Thursday, December 7, 2017

Meet the characters - Sultana Moraima

The character of Moraima becomes one of two protagonists in Sultana: The White Mountains. She is the beloved wife of her husband, Sultan Muhammad XI, who's come down through Spanish history with the name Boabdil. Like her spouse and so many of the characters in the series, she is based on a real historical figure who was the daughter of the governor and war hero known as Ali al-Attar. She married when she was fifteen, and had two sons Ahmad and Yusuf and possibly a daughter named Aisha. I've seen one unverified reference to the meaning of her name as "she who is as beautiful as the blueberry tree." In Spanish history, she’s always described as having been beautiful, I suppose a prerequisite for having captured the heart of a prince. She certainly was in season two of the Spanish series, Isabel. 

There is no reference to another wife of Muhammad XI except Moraima. Sometimes, the historical figure strangely gets conflated in the legends about Sultanas purportedly loved by men of the Abencerrage clan, whose chieftains died by the order of Moraima's father-in-law Sultan Abu'l-Hasan Ali at some banquet twenty years before her union with Muhammad XI. By all accounts, theirs was a love match, whereas past Nasrids tended to marry royal cousins. 

Readers of Sultana: The Pomegranate Tree, the preceding novel in which she first appears, will recall Moraima's unhappy state at the start of the marriage when her father-in-law Abu’l-Hasan Ali imprisons and separates her from her husband for a time. On her wedding day, Spanish historians described her as having been so poor, she borrowed simple wedding garments - quite unlikely since her father governed their birthplace of Loja, Spain by such time AND she was about to join the ruling family of a shrinking Moorish Spain. She's come down through history as a long-suffering woman, like the statue of her in Loja. She remains a sympathetic figure, never having been a queen in her own right. That's not quite true; when her husband reigned over Moorish Granada, she would have enjoyed a queenly status, although perhaps overshadowed by her mother-in-law, Sultana Aisha. As I've imagined her life in the new novel, she's no wilting wallflower content to remain in the background. Few women of the Nasrid Dynasty could afford to be. Not when life and death or the survival of the Moors affected their choices.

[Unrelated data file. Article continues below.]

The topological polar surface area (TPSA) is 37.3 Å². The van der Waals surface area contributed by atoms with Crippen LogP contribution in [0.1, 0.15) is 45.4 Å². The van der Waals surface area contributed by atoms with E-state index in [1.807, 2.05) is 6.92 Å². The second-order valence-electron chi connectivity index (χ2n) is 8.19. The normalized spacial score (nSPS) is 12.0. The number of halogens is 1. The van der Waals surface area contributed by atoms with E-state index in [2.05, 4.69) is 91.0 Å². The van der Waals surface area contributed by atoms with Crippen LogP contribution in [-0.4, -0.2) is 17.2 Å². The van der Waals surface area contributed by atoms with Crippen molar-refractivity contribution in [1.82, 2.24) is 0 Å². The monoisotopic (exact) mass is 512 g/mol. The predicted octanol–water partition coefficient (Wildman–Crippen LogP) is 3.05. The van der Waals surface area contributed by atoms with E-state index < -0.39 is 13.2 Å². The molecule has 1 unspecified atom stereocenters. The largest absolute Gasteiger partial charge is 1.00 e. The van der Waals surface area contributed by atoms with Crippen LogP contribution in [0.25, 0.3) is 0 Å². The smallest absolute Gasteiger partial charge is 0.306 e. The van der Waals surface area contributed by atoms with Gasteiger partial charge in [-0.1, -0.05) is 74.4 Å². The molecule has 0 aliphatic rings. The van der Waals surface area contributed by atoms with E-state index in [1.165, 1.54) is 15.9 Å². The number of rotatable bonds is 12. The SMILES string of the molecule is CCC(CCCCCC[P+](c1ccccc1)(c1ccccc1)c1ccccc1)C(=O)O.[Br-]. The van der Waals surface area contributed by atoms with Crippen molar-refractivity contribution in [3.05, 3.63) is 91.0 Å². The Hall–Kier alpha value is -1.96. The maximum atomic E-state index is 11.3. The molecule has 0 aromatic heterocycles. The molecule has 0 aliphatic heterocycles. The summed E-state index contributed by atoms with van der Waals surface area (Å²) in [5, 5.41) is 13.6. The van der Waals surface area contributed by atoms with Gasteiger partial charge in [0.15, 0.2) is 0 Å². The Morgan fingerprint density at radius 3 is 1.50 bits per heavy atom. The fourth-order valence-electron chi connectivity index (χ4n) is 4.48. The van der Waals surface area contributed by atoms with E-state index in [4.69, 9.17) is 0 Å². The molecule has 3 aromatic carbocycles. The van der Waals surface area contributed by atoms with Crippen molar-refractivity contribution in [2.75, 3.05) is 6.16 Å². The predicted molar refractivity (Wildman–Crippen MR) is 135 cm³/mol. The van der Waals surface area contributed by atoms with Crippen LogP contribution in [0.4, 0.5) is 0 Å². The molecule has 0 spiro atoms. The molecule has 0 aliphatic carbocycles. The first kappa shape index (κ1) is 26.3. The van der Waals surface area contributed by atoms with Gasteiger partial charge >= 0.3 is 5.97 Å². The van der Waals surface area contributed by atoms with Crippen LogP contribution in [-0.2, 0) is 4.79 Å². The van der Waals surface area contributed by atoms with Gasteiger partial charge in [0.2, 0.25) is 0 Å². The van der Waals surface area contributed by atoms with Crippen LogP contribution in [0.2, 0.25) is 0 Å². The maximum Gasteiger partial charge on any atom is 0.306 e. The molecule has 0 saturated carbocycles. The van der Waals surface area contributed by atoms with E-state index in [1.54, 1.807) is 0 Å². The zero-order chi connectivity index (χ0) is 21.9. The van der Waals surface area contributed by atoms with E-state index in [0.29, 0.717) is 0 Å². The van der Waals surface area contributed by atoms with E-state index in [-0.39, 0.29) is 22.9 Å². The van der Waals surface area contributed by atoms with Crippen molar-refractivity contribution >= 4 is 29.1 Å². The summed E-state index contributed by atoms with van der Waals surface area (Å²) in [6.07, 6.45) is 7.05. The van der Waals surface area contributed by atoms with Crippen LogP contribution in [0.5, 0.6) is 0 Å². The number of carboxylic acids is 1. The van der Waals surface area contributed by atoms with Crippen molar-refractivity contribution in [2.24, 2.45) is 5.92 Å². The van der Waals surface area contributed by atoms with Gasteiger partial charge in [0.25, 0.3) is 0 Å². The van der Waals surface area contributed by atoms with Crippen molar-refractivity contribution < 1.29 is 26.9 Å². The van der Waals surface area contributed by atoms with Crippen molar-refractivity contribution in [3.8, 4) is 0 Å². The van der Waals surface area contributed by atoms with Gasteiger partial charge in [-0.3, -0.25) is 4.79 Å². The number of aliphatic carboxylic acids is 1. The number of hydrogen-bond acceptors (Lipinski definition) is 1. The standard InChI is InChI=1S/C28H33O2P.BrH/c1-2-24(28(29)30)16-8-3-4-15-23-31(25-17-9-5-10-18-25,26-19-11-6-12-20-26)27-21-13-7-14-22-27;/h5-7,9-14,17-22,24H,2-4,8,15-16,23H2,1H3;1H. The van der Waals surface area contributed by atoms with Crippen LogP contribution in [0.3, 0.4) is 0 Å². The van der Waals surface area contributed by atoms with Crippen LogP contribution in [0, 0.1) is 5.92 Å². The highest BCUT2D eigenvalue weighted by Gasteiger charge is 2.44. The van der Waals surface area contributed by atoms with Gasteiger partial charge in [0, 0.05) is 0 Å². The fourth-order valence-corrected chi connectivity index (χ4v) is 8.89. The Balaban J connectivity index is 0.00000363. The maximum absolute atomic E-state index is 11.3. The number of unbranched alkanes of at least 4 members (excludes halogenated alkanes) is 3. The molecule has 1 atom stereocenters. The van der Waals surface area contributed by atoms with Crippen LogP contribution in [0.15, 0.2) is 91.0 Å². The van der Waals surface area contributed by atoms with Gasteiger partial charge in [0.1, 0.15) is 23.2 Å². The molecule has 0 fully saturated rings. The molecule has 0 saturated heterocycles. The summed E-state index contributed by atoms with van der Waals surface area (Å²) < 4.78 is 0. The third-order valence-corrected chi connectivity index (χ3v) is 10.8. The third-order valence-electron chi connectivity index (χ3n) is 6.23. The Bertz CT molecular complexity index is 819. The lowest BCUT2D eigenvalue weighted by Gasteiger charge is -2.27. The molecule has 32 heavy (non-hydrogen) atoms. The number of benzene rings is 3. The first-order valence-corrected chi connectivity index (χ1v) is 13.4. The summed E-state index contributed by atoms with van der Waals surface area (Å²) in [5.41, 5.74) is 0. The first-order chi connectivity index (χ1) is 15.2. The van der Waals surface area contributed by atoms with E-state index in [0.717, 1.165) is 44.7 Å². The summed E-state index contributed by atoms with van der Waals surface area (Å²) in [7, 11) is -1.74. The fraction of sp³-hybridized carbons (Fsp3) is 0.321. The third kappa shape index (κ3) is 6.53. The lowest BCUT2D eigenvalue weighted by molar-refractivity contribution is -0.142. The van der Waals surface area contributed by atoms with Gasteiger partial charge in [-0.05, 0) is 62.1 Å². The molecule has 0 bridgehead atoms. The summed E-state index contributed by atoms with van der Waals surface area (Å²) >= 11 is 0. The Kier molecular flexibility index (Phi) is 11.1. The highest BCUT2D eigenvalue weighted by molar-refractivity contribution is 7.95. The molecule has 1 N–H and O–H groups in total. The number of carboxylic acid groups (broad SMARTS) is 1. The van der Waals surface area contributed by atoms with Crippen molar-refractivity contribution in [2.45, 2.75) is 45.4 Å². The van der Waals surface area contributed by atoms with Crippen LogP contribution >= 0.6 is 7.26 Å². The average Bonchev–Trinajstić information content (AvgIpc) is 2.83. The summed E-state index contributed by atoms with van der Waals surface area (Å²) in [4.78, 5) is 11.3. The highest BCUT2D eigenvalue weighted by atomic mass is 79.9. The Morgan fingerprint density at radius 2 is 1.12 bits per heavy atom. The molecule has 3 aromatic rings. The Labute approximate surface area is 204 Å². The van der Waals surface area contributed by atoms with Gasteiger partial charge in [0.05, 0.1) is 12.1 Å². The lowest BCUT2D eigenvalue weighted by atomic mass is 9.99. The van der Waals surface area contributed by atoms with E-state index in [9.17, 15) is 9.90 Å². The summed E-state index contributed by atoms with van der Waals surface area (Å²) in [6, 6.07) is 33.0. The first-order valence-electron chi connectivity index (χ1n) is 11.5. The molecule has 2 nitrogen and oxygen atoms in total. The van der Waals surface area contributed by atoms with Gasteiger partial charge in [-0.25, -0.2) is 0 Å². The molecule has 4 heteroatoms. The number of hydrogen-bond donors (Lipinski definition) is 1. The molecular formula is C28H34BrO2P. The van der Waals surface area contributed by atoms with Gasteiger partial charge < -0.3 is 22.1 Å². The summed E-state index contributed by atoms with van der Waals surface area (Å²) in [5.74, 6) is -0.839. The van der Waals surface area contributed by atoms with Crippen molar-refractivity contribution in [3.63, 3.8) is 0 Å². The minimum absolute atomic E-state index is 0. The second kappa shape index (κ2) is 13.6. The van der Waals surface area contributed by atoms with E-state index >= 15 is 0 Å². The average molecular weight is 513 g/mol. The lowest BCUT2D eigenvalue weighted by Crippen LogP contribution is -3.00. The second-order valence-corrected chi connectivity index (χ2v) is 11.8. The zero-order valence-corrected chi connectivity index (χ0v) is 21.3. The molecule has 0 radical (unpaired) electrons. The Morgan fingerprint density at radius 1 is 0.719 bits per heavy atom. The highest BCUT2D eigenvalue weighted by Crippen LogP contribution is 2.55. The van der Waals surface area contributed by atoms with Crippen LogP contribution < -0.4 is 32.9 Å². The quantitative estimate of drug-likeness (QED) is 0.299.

How does the image of Moraima in the annals compare with my portrayal of her? My readers would know of the Sultanas I depict that each of them is strong in her own way. But this was the first royal woman I've written about as someone who had to dig deep within herself to tap into that wellspring of strength. At first, she's uncomfortable giving orders to servants and sees herself in a lesser role compared to Aisha and Soraya, the wives of Abu'l-Hasan Ali. I imagined the daughter of a provincial governor might have felt somewhat overwhelmed in her new position as the sole companion of a dynasty member. But there isn't much chance for Moraima to allow others influence for long – she’d be a boring protagonist if she did! Historical events in the novel force her into the spotlight and give her many opportunities to impact the future of Moorish Spain. Find out how in Sultana: The White Mountains, available now. 

If you've missed any of the Meet the characters posts about this novel, find them HERE.

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